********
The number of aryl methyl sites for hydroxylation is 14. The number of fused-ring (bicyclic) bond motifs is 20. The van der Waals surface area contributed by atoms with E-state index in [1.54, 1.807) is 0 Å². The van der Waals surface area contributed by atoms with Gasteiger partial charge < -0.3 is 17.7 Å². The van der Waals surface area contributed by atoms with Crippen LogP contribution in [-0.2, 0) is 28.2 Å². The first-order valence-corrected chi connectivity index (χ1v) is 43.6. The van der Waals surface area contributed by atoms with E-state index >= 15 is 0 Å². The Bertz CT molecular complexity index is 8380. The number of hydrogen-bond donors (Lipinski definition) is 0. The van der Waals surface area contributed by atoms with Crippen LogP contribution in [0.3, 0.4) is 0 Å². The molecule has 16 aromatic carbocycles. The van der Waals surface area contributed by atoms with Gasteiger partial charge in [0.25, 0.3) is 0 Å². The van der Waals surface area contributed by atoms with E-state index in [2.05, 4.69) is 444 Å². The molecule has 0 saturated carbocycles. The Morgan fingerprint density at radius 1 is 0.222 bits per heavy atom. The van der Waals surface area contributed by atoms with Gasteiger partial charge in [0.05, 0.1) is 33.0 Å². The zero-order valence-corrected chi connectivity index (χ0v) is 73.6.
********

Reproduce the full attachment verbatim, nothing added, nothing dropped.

The number of aryl methyl sites for hydroxylation is 14. The number of fused-ring (bicyclic) bond motifs is 20. The van der Waals surface area contributed by atoms with E-state index in [1.54, 1.807) is 0 Å². The van der Waals surface area contributed by atoms with Gasteiger partial charge < -0.3 is 17.7 Å². The van der Waals surface area contributed by atoms with Crippen LogP contribution in [-0.2, 0) is 28.2 Å². The first-order valence-corrected chi connectivity index (χ1v) is 43.6. The van der Waals surface area contributed by atoms with E-state index >= 15 is 0 Å². The Bertz CT molecular complexity index is 8380. The number of hydrogen-bond donors (Lipinski definition) is 0. The van der Waals surface area contributed by atoms with Crippen LogP contribution in [0.3, 0.4) is 0 Å². The molecule has 16 aromatic carbocycles. The van der Waals surface area contributed by atoms with Gasteiger partial charge in [0.25, 0.3) is 0 Å². The van der Waals surface area contributed by atoms with E-state index in [2.05, 4.69) is 444 Å². The molecule has 0 saturated carbocycles. The Morgan fingerprint density at radius 1 is 0.222 bits per heavy atom. The van der Waals surface area contributed by atoms with Gasteiger partial charge in [0.05, 0.1) is 33.0 Å². The zero-order valence-corrected chi connectivity index (χ0v) is 73.6.